The modified md (μ+1)(t) for the (μ+1)-th iteration step is formed from md (μ)(t) of the μ-th iteration step and from a correcting summand k(μ)(t). The following equatroin then applies: md (μ+1)(t)=md (82 )(t)+k(μ)(t) k(82 )(t) =const ·ΔTzero (μ)(t). The “const” can be optimized for the given example of application within the limits in which the iteration can be carried out: High values for these constants shorten the processing time required for the pre-equalization but exert a negative effect due to large modification steps, since the corrections may not lead to the desired value with sufficient uniformity. On the other hand, low values of the constants effect a precise linearization but delay the process considerably. A compromise must thus be made which fits the specific instance of application. It is advantageous to couple the selection of the constants to the size of the deviation from the linearity of the modulation. Beyond this, the constants should be selected such that stochastic phase errors, which cannot be compensated by pre-equalzing, are averaged out. The systematic phase errors are then optimally corrected by the evaluation. It is also possible to compute the corrected signal directly, as opposed to adaptively from the times of the definite phases of at least one detected reference signal. The frequency of the transmit signal results from the detected time intervals between two definite phases. The voltage is known, since the inventive system itself calculates and outputs the modulation signal. Given the presence of stochastic phase errors, a plurality of reference signals should be evaluated, in order to determine an averaged (systematic) relation between the modulation voltage and the transmit frequency.

The desampling filter DF illustrated in FIG. 4 has a smoothing effect, so that the continuous control signal m(t) arises from md(t). If the interval of the zero crossings of the reference signal is too large, the correction factor k(t) is positive, so that the control signal m(t) is enlarged by the correction. This effects an increase of the frequency of the reference signal, so that the time interval of two zero crossings becomes smaller in the next iteration step. The iteration procedure is run through until all deviations of the time intervals of two zero crossings of the reference signal from the desired time-span is below a predefined barrier in terms of value. This barrier is determined by the selection of the processing time and measuring accuracy.

The required computing time can be further reduced if the algorithm for the linearization is applied to only half the modulation curves, which are symmetrical for doppler measurements. Once the required accuracy is achieved, the pre-equalized curve branch for the upsweep (varying of frequency in the upward direction) is stored in the subsequent memory area vertically reflected. The now completed pre-equalization finally isolates the subsequent signal evaluation; further unnecessary linearization cycles are suppressed. A sequential processing of the pre-equalization and the remaining signal processing are thus achieved, which carries several advantages. Allegedly false measurements with an as yet incompletely pre-equalized modulation curve are avoided. The deactivation of the linearizing iteration releases additional reserves for computing power. Given drift due to aging or temperature, the linearizing can be reactivated as needed (e.g. given the detection of a large non-linearity).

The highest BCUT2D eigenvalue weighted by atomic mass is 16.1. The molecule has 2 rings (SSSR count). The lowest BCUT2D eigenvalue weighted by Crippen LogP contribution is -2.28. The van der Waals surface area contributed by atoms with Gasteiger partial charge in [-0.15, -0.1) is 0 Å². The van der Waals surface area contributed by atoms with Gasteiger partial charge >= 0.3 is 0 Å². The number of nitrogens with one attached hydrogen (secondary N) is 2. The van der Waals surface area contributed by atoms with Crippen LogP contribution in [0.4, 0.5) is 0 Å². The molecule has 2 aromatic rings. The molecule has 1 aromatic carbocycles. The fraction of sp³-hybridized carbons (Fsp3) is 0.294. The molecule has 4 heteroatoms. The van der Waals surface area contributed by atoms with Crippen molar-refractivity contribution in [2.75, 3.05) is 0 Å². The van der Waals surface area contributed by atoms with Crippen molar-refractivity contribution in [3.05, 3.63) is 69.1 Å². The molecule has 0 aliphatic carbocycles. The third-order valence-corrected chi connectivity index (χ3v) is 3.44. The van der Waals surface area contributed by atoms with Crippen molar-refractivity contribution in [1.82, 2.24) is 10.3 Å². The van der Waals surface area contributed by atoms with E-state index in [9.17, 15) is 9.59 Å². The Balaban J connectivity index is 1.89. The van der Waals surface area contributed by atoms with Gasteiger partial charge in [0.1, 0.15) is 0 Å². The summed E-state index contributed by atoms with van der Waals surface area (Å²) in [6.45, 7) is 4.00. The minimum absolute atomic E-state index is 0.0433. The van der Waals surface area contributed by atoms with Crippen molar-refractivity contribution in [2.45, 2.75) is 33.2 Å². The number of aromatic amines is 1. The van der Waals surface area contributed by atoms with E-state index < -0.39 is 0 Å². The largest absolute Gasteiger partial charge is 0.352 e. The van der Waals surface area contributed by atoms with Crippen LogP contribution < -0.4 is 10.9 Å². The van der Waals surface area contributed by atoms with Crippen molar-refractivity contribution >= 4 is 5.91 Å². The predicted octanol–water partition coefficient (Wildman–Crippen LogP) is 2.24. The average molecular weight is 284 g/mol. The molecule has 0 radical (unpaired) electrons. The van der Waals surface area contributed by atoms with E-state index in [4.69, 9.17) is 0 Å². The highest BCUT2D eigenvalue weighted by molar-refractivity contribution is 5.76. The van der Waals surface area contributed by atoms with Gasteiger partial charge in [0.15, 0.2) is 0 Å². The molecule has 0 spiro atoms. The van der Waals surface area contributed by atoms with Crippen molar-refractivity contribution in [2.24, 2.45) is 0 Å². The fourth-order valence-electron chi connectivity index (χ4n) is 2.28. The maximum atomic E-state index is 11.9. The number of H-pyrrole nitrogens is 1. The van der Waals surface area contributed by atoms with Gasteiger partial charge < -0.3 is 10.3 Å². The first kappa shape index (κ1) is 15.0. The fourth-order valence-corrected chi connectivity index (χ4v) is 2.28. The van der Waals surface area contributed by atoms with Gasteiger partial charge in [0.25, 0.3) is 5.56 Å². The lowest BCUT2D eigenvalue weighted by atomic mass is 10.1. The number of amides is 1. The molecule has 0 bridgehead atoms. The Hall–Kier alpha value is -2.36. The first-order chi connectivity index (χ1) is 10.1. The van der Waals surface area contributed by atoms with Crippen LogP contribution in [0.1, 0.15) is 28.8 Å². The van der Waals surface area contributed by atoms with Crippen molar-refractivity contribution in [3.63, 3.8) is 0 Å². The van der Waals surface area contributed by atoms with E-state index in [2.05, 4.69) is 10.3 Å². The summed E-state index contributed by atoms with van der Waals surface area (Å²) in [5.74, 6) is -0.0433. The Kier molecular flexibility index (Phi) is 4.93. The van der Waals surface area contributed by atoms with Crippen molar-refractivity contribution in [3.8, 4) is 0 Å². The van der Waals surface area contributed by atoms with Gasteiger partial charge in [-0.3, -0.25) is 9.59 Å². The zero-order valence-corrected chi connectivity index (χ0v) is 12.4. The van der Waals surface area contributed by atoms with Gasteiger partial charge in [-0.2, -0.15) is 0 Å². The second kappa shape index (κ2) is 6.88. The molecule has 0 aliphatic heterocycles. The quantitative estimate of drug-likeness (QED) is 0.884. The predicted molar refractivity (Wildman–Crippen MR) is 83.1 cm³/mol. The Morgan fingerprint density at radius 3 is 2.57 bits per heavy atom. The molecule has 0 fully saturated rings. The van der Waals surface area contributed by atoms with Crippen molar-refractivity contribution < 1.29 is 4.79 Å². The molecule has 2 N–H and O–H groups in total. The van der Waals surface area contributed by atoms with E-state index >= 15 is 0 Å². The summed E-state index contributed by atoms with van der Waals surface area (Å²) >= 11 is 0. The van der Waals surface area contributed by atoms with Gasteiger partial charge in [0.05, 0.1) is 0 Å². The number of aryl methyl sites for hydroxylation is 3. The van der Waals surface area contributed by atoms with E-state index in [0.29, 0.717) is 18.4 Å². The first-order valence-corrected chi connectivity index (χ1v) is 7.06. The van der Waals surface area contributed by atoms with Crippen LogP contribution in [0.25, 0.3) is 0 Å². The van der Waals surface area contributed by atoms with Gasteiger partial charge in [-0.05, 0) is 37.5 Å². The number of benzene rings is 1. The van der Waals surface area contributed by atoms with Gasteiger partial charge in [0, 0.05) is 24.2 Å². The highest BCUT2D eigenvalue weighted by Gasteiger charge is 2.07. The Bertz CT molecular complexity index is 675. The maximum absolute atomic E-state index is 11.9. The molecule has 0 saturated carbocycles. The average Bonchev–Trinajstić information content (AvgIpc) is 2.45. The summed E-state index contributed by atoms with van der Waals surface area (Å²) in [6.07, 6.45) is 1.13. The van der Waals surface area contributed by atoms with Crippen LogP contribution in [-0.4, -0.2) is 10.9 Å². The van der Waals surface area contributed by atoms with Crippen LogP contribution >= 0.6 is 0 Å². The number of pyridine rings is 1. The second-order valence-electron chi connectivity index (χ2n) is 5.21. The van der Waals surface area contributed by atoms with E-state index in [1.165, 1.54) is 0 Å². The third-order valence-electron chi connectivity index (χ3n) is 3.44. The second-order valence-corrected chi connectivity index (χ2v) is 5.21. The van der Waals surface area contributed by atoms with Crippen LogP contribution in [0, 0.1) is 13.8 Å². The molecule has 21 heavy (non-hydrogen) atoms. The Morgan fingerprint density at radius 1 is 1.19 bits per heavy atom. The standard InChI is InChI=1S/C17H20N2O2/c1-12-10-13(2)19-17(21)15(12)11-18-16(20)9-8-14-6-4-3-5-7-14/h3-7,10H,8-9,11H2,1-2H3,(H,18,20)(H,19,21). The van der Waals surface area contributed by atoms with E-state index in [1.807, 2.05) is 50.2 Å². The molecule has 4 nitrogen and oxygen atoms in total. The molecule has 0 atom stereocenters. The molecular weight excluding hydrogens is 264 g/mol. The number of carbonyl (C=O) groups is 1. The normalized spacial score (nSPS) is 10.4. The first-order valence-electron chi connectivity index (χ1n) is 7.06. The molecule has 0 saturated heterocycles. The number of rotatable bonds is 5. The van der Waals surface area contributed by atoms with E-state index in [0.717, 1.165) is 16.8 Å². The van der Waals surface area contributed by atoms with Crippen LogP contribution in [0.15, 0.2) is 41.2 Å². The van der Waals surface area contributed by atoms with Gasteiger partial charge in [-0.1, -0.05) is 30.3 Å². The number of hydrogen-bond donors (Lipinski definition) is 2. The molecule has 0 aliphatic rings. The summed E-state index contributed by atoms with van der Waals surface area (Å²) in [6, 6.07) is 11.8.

Claims (10)

We claim as my invention:
1. A sensor system comprising:
a signal source that generates a frequency-modulated (FM) signal that propagates in the manner of a wave,
a transceiver and a mixer, wherein said mixer mixes a signal coming from said transceiver with said FM signal, into a measuring signal,
a delay circuit, which chronologically delays said FM signal and mixes it with said FM signal, for purposes of generating a reference signal,
a detector circuit, which defines definite phases of said reference signal and which comprises two comparators which are arranged so that one comparator can be actuated with said reference signal, and the other comparator can be actuated with said reference signal shifted 180° in phase, and
a measuring signal detector circuit for detecting said measuring signal at the instants of said definite phases and which determine a correction therefrom, with which said correction the modulation of said signal source is linearized.
2. The sensor system according to claim 1, wherein outputs of said comparators are conducted to monostable flip-flops (monoflops).
3. The sensor system according to claim 1, wherein said outputs of said comparators are conducted to a differentiator.
4. The sensor system according to claim 1
wherein said signal source is configured to deliver a linearly frequency-modulated signal.